The following two images are contemporary artworks (2008) by Hiroshi Sugimoto, using static electricity and photographic film.
Already in 1897 Thomas Burton Kinraide, a Boston electrician and the inventor of a high-frequency x-ray coil, "made images with his x-ray apparatus that were both scientifically didactic and aesthetically beautiful. He placed glass plate negatives in the path of the spark gap between the two poles of his coil, recording the different phases of electrical discharges. The positive phase of the discharge created a branching and fern-like design that Kinraide called “filiciform,” while the negative phase showed a soft feathery appearance that he called 'plumous'.”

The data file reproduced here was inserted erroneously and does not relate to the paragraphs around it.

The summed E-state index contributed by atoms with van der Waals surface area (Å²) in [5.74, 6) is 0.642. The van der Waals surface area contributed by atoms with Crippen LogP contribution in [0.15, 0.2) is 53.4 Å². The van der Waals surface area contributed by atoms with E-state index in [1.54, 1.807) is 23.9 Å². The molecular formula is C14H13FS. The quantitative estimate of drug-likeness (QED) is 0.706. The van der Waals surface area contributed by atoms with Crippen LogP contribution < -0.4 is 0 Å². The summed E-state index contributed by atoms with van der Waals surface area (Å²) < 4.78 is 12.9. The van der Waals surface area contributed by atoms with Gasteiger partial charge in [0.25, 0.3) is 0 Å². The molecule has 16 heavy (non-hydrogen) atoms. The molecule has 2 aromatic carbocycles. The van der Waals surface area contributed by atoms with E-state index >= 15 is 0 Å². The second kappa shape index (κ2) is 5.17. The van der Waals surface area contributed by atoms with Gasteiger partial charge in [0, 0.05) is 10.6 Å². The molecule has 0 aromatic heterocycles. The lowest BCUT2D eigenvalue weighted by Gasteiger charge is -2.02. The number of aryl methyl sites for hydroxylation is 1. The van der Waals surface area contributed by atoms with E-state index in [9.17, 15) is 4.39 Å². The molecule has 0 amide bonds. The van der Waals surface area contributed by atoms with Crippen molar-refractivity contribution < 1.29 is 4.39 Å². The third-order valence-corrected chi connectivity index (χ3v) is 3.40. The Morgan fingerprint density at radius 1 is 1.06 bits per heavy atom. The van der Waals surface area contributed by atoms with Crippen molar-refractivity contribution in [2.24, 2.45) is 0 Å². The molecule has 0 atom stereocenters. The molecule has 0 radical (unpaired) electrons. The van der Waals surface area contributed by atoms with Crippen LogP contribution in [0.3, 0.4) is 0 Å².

Glass plate negative of electrical discharges by Thomas Burton Kinraide
Via Linda Matney Gallery
Illustration by Athanasius Kircher from his book Ars Magna Lucis et Umbrae (The Great Art of Light and Shadow).
"In 1646, Kircher published Ars Magna Lucis et Umbrae, on the subject of the display of images on a screen using an apparatus similar to the magic lantern as developed byChristiaan Huygens and others. Kircher described the construction of a "catotrophic lamp" that used reflection to project images on the wall of a darkened room. Although Kircher did not invent the device, he made improvements over previous models, and suggested methods by which exhibitors could use his device. Much of the significance of his work arises from Kircher's rational approach towards the demystification of projected images.